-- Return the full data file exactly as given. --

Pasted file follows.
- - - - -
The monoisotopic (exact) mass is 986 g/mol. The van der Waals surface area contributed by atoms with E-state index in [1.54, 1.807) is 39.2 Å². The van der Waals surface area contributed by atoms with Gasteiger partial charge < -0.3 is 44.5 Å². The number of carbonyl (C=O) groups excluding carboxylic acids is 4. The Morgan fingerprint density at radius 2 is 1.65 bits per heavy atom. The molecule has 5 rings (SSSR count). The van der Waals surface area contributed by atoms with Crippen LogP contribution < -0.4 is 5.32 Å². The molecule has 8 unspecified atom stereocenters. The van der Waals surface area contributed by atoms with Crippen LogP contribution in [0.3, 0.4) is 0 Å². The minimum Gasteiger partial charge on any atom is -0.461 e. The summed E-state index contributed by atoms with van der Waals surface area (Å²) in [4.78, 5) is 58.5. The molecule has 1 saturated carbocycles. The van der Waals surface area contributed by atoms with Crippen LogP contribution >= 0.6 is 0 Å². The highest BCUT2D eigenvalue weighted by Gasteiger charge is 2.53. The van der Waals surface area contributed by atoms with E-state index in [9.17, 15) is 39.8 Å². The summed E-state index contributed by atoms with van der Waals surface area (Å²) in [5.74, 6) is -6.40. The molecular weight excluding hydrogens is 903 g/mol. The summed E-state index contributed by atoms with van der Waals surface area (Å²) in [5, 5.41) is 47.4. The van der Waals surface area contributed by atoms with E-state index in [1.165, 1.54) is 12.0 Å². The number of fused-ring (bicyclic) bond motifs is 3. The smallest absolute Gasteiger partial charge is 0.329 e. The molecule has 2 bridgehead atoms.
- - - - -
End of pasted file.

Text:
The monoisotopic (exact) mass is 986 g/mol. The van der Waals surface area contributed by atoms with E-state index in [1.54, 1.807) is 39.2 Å². The van der Waals surface area contributed by atoms with Gasteiger partial charge < -0.3 is 44.5 Å². The number of carbonyl (C=O) groups excluding carboxylic acids is 4. The Morgan fingerprint density at radius 2 is 1.65 bits per heavy atom. The molecule has 5 rings (SSSR count). The van der Waals surface area contributed by atoms with Crippen LogP contribution < -0.4 is 5.32 Å². The molecule has 8 unspecified atom stereocenters. The van der Waals surface area contributed by atoms with Crippen LogP contribution in [0.3, 0.4) is 0 Å². The minimum Gasteiger partial charge on any atom is -0.461 e. The summed E-state index contributed by atoms with van der Waals surface area (Å²) in [4.78, 5) is 58.5. The molecule has 1 saturated carbocycles. The van der Waals surface area contributed by atoms with Crippen LogP contribution >= 0.6 is 0 Å². The highest BCUT2D eigenvalue weighted by Gasteiger charge is 2.53. The van der Waals surface area contributed by atoms with E-state index in [9.17, 15) is 39.8 Å². The summed E-state index contributed by atoms with van der Waals surface area (Å²) in [5.74, 6) is -6.40. The molecular weight excluding hydrogens is 903 g/mol. The summed E-state index contributed by atoms with van der Waals surface area (Å²) in [5, 5.41) is 47.4. The van der Waals surface area contributed by atoms with E-state index in [1.165, 1.54) is 12.0 Å². The number of fused-ring (bicyclic) bond motifs is 3. The smallest absolute Gasteiger partial charge is 0.329 e. The molecule has 2 bridgehead atoms.